Reuter hit six home runs and nine doubles in his freshman season, appearing in 46 games. He made just one error behind the plate.

That fall, however, he felt some soreness in his right elbow, and was in surgery a few days later.

What’s next for the Mississippi man?

Because he’s 21, Reuter is eligible to be selected in the 2024 Major League Baseball draft July 14-16 in Fort Worth, Texas. If he’s drafted, he will have a decision to make, since he has two years of eligibility remaining at BYU.

“You can’t really think about that type of stuff during the season,” he said. “You just have to play your game and see what happens. I haven’t really talked to anybody about that because I don’t want to put that in my brain. I just need to keep playing for my team.”

Since only 10 of the 13 teams in the Big 12 make the conference tournament, BYU must go on a lengthy winning streak with series against Oklahoma State, Cincinnati and Kansas State remaining. Reuter said the Cougars have been “right there” in a lot of games, but the Big 12 is “ultra-competitive” and even small mistakes are magnified and lead to close losses.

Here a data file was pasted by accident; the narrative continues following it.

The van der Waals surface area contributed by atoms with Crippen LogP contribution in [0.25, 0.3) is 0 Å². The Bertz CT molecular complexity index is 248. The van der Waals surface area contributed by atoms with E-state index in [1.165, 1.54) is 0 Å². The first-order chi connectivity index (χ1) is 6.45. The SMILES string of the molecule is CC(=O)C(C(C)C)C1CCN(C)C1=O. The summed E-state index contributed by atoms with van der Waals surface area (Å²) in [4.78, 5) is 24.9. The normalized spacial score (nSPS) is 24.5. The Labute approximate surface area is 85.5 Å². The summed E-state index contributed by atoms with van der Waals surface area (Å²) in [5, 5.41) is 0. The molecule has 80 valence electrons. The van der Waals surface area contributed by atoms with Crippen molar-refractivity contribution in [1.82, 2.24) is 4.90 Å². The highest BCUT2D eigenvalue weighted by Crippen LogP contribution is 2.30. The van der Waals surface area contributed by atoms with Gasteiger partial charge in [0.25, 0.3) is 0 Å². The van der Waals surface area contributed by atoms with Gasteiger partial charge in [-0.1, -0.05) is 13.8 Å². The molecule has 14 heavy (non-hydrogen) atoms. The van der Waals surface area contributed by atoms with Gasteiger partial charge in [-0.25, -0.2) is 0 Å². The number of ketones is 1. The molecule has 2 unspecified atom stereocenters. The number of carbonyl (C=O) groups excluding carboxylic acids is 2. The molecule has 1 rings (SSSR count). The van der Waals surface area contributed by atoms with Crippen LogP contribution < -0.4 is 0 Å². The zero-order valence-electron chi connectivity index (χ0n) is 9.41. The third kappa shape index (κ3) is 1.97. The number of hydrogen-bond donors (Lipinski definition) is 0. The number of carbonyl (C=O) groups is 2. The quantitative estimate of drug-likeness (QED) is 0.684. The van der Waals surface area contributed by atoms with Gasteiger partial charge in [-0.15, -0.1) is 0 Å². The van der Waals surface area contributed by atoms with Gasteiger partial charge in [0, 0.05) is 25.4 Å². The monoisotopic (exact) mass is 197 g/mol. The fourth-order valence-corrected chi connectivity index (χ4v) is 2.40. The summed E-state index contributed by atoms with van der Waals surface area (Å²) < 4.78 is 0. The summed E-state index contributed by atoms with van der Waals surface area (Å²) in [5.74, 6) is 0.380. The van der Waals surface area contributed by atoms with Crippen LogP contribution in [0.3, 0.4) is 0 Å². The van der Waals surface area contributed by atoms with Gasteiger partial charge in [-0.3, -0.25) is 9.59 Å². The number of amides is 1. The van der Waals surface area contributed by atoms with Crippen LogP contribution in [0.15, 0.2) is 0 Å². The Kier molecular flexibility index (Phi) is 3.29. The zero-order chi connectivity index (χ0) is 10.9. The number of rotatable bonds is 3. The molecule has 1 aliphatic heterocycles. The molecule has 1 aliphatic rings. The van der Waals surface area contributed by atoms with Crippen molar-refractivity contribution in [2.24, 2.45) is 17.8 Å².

Pratt said the catcher from Mississippi has a chance to play for a long time, “especially as the arm keeps healing and keeps getting better, with his arm strength.

“He is a physical kid that can really catch. Those things are hard to find. That’s a hard position to find at the college or pro level — people that can really catch and throw it back,” Pratt said. “With his size and power, man, I hope someone gives him a chance to play.”

The BYU Cougars, wearing blue, celebrate at the dugout
The BYU Cougars celebrate at the dugout after catcher Collin Reuter (18) hit a two-run home run against the Utes at Smith’s Ballpark in Salt Lake City on Tuesday, March 15, 2022. BYU won 10-3. BYU won 10-3. | Mengshin Lin, Deseret News